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>but with the described poverty-level $13.50 wages for skilled line workers that's obviously not the case.

A couple of points: 1. $13.50 * 2080 is $28,080, which is clearly not rockin' Prada but, in places with low costs-of-living, is very livable. Silicon Vally and places where HNers are likely to congregate are much more expensive, in large part due to housing restrictions (http://www.slate.com/articles/business/moneybox/2012/05/face...).

2. $13.50 is where workers start, not necessarily where they end.

3. I'm obviously not arguing that workers are making a LOT of money or that they're likely to get rich, but they're also not poverty-level in most of America and are still much higher than minimum wage and much better than nothing.

One ambulance trip can easily cost $8,000. Now you are down to $20,000 for the year - hope you didn't have any kids.

But the point isn't whether $28k is livable in Nebraska, but how it compares to what people used to get back in the day.

Honest question: does that still cost $8,000 under Obamacare?

What's Obamacare? My life hasn't changed.

And when Obamacare kicks in, my healthcare life will still be fundamentally managed by insurance companies, with somewhat changed regulation around the margins but still extremely profitable.

The margin on health insurance companies is like 8%.

You have to be careful there, because some of the largest consolidated insurance providers are nonprofits that are incentivized to maximize overhead (to the benefit of internal executives and managers). The ones that aren't have to compete with the ones that are.

Very true.

FWIW, I used to work on an ambulance and when the person didn't have insurance the cost was $500, not $8000. Not sure what we billed insurance though. Oh, and if they couldn't pay, we didn't follow-up. They were sent one bill and that was it.

I've always heard that was because medical debt was legally very difficult to collect, true?

So screw it.

I'm sorry but we can't constantly let the price of medicine / medical care drag down the world's economy as a whole.

"We've got this medecine that shall raise your life expectancy by one year if you have a cancer and it cost $20 000, let's offer everyone this".

"We've got this medecine that shall raise your life expectancy by two year if you have a cancer and it cost $100 000, let's offer everyone this".

"We've got this medecine that shall raise your life expectancy by three year if you have a cancer and it cost $100 000 000, let's offer everyone this".

"We've got this medecine that shall raise your life expectancy by four year if you have a cancer and it cost $100 000 000 000 000 000, let's offer everyone this".

Where do you put a limit of what's acceptable?

In the end it all comes down to death tables and one day politicians and everyday people will understand that.

If 99 persons can live decently with $28 K and the hundredth one can't pay the $8 K ambulance, so be it.

Because, in the end, it all comes down to death tables and we can't allow totally overpriced and unjustified crazy high medical (and related) cost, like a $8 K ambulance trip, ruin down the entire world's economy.

Also it would be nice if these arbitrarily high medical price ween't constantly used as a form of intellectual terrorism justifying more and more debt creation.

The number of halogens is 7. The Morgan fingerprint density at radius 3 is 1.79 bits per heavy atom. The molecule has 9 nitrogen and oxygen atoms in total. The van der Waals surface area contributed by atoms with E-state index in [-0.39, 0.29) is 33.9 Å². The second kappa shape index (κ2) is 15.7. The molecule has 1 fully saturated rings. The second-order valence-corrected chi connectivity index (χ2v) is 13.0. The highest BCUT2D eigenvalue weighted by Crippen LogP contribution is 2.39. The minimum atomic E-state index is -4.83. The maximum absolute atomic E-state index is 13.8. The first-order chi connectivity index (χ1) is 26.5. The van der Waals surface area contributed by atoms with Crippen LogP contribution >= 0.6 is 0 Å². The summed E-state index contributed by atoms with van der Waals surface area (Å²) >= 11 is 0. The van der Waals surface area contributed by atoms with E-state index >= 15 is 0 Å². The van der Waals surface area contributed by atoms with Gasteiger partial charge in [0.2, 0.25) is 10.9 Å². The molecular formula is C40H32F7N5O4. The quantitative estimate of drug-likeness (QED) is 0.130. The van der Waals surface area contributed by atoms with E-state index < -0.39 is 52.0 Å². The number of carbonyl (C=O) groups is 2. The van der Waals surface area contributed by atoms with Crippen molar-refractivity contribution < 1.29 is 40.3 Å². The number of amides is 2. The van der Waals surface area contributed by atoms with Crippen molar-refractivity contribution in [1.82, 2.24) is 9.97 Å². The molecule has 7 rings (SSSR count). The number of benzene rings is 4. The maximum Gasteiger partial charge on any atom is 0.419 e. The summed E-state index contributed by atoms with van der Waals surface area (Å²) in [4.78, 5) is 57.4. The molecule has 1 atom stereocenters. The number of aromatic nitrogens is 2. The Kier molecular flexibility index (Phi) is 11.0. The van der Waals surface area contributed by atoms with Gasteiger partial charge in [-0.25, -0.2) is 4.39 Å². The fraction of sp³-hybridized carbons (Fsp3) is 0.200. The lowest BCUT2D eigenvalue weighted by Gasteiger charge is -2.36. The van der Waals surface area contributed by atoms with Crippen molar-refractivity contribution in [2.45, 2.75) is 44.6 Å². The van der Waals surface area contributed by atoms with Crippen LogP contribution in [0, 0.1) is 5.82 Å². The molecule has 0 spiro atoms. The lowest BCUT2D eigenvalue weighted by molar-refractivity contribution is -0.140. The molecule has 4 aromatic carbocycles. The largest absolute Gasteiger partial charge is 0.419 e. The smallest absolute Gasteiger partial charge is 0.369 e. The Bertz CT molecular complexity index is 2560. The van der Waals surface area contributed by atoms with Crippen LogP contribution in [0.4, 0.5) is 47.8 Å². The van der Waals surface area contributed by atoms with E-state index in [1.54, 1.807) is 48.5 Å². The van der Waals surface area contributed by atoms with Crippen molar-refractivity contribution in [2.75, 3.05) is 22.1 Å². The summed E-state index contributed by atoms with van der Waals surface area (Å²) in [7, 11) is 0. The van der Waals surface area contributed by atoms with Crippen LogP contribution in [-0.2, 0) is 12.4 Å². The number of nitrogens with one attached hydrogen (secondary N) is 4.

You absolutely can.

It's about returns to worker productivity. As the article mentions, factory workers are hundreds of times more productive than they were in the 1960s. They are probably thousands of times more productive than they were in the 1760s.

How much has worker productivity increased in, say, symphonic music? In the last 300 years, I would guess it has perhaps doubled, if that (amplification) And yet symphonic concerts still happen, despite costs increasing without bound!

Medical costs rise because new services are available, but worker productivity rises slowly. Medicine may be a larger and larger fraction of the economy, but as long as worker productivity rises in OTHER fields, we will still be able to afford it.

If only it were as simple as pill = dollar = life expectancy.

All I have to say is I'm happy to live in Canada and don't worry about these things.

Glad I don't have your taxes, though.

I love our Medicare system (Canadian) because it creates a peaceful feeling of reassurance. You show your Medicare card and you are good to go, no paperwork, no bills, nothing. It's hard to explain that feeling, the hospital is not a scary place, it is a safe place. It's there to help you. You just go to the doctor when you are sick, no big deal.

On average, we pay roughly 30-40% Income Tax. The less you make, the less you are taxed. If you make less than $38,000 in my province, you would pay something like 24% (15% federal tax + 9% provincial tax - http://www.cra-arc.gc.ca/tx/ndvdls/fq/txrts-eng.html). And if you make more you get taxed more, but it's reasonable.

Honestly, when you grow up here, you just get used to it. It comes off the paycheck just like retirement savings and employment insurance, and you don't think about it.

I'm a proud Canadian, equal healthcare for everyone is a value we share and I think it's worth paying for.

When I add together my taxes plus the health insurance premium that comes out of my paycheck, my net take home is probably less than what it would be in Canada. Sure I have the choice to not pay for health insurance, but that's an illusory choice. I've got a wife and a kid--I'm not going to opt out of health insurance.

Except that tax rates in canada are about the same as they are here in the states.

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